The Great Hall is where classes were held originally, but now its use is restricted to special occasions. It was so wonderful to look at that I would gladly attend a seminar in order to examine it more closely. Outside the Great Hall is the Sala dei Quaranta, so-called for the forty portraits on the wall of illustrious foreigners who studied at the university. There I met an old friend from my theatre classes, Oliver Goldsmith. There was also in this room a crudely-built structure of steps leading to a lectern. Our guide explained that it originally stood in the Great Hall. It was constructed for Galileo Galilei, who spent 18 years at the university. His lectures were the most popular at the university and students made the lectern so he could be seen above the crowds of attendees.

We visited the anatomy theatre, which was constructed in 1594. Due to the intellectual freedom that was the result of being under the protection of the Venetian Republic, five dissections a year were allowed, using the bodies of executed criminals. The rake of the theatre is quite steep, with six rings looking down onto the table. Over their time at the university, as students progressed through their course of study, they moved closer and closer to the table. Given that the lighting was by candle, I imagine it wasn’t until they ‘graduated’ to the lower tiers that they could see much of anything.

The tour ended at the Heroes Entrance, where there is a stele marking the award of the Gold Medal for Military Valor to the university for its contribution to the Resistance in WWII. The wall of the nearby staircase is frescoed with a depiction of a young student’s progress through learning. Although we couldn’t see the final section (the staircase is roped off because it leads to the rector’s office), the visual narrative ends with the student as an old man, saying ‘anchora imparo’—’still learning’. I love that!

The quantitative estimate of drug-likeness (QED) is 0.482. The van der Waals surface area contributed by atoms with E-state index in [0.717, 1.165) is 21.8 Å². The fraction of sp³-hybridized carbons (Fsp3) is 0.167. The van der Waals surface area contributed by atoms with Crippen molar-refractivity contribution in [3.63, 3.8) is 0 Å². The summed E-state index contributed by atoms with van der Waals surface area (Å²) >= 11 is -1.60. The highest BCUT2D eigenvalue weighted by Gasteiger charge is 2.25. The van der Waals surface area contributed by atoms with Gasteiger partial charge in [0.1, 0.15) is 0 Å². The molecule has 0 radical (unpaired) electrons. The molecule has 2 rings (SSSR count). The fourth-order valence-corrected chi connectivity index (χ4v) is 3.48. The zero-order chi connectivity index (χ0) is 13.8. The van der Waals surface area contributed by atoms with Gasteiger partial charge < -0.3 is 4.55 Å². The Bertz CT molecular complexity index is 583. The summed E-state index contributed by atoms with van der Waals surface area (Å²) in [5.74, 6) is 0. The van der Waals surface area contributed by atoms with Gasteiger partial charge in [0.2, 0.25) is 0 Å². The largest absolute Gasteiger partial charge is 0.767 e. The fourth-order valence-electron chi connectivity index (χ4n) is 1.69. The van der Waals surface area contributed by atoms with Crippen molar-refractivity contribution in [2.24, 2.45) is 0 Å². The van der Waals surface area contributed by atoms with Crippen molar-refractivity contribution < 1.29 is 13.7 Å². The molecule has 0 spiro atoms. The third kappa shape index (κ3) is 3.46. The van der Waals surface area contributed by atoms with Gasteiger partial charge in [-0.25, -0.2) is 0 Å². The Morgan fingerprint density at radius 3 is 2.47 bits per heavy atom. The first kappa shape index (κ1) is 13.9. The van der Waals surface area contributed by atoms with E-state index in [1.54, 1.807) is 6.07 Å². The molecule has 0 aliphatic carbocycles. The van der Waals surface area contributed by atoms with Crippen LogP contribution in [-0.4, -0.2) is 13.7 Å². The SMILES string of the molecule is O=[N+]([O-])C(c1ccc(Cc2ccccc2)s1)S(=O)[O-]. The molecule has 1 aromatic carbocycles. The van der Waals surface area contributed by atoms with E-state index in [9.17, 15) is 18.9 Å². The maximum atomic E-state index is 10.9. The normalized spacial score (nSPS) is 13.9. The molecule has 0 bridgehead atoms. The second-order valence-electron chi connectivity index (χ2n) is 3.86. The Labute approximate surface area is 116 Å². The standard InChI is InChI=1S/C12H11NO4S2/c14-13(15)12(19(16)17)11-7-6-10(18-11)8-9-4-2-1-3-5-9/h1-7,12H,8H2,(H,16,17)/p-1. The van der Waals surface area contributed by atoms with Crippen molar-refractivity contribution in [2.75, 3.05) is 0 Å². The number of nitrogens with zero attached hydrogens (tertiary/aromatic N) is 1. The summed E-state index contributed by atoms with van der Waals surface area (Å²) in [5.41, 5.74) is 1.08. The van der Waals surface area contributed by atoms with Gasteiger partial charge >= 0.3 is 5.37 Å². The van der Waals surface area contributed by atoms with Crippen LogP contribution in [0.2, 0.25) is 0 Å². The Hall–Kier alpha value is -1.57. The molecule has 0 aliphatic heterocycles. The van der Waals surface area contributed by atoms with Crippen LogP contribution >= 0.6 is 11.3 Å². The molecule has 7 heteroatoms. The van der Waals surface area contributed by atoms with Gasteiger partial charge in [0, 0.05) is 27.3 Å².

One of the Mantegna frescoes. You can see fragments attached to the lighter background.

After lunch at a quiet restaurant on a quiet street with a charming staff and spectacular food, I picked up my bag at the hotel and headed for the train station, making a stop at Chiesa degli Eremitani. A chapel in this church was almost destroyed by the Allies in WWII because it was next to the German headquarters. The chapel’s frescoes, by Andrea Mantegna, were left, according to an information board, in over 80,000 pieces. The fragments were preserved in Rome and in the early 1990s, cleaned and photographed. Some years later, software was developed to try to virtually reconstruct the frescoes. Get this—they are trying to reconstruct the frescoes using black and white photographs taken between 1900 and 1920. It amazes me the expertise and creativity that goes into art conservation.

All in all, I recommend a visit to Padua if you’re ever in the neighborhood!

* Briefly, a Wherigo uses a cartridge to guide the player from point to point, using GPS technology. You must arrive at a point before the next point is ‘opened’ to you.

Images © Melissa Corcoran.